Trends in electric cars, autonomous vehicles, and mass customization are forcing automakers and suppliers to adapt.
FREMONT, CA: In order to stay relevant in the age of Industry 4.0, automotive companies are boosting the adoption of 3D printing technologies. 3D printing or Additive Manufacturing (AM) is utilized to cross many car manufacturing stages, from the prototyping and tooling fabrication to spare and end-part production, allowing the automakers to remain agile and innovative.
With 3D printing getting a stronger foothold in the automotive industry, here are three exciting trends shaping the future of technology in the sector.
Integrating AM in automotive series production
The automotive industry was among the very first adopters of 3D printing for quick prototyping. Now, the automakers have identified indirect and direct part production as the final value proposition for AM.
This massive shift reveals that one exciting trend: automotive and 3D printing OEMs are moving down the road to digital mass production. That being said, this journey is not entirely straightforward. The automotive industry has one-of-a-kind production requirements, including very high productivity, low material costs, and an enhanced production automation level.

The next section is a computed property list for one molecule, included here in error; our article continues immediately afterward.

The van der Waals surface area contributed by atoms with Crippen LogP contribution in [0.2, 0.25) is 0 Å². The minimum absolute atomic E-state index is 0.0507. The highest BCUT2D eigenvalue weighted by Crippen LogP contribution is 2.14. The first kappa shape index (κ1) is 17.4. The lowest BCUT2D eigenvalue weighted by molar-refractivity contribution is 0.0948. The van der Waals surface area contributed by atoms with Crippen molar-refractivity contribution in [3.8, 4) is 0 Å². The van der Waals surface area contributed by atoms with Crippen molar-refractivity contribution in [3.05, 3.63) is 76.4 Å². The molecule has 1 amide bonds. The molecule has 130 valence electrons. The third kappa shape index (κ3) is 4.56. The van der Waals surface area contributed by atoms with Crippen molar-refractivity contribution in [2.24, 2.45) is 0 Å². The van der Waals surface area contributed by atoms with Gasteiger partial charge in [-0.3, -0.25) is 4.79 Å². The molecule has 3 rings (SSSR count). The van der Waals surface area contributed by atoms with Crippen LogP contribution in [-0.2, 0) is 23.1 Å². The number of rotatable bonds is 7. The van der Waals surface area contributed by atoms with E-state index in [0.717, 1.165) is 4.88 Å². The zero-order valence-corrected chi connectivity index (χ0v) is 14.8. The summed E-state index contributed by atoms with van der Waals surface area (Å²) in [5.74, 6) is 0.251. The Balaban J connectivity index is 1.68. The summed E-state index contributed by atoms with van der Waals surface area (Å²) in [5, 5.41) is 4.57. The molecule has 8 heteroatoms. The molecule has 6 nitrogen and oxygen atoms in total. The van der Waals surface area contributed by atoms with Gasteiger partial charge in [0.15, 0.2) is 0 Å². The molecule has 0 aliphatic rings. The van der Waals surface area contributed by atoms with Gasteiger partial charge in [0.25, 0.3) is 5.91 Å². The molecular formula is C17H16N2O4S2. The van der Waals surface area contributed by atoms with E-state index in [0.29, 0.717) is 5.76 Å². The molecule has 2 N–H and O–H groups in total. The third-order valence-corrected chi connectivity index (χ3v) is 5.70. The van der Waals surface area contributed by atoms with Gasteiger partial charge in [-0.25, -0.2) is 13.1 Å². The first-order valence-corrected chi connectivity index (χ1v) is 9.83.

Meanwhile, the industry is shaped by the changing trends in demand, supply chain dynamics, and regulations, not to mention the drive towards mass customization.
Collaboration fuels AM industrialization in automotive
Together, companies and research institutions are working hard to translate 3D printing into industrialized, automated production processes for car manufacturing.
Increased collaboration is specifically evident in the number of projects launched recently. According to the project, the unit costs of the 3D-printed metal components are set to be more than halved.
Additionally, the industry also seeks to advance polymer AM for car manufacturing. Concerning this, the POLYLINE project marks the milestone for automotive polymer 3D printing.
3D-printed electronics for connected cars
As the world steps into a new era of connected vehicles, electronic devices, such as sensors and antennae within the vehicle, increase. With this rise comes a more significant need for designing and producing smaller and more complex electronics.
3D printing for electronics is developing new ways of producing smart components to network vehicles and gather automotive data.
Typically, such sensors are fabricated separately from the vehicle and need first to be assembled and then shipped to the manufacturer to be finally installed into a component.
The advancements in AM systems for electronics unlock the opportunity to embed these sensors directly into mechanical components and vehicles' structures. This approach can lead to higher reliability and a longer lifetime compared to conventionally assembled sensors.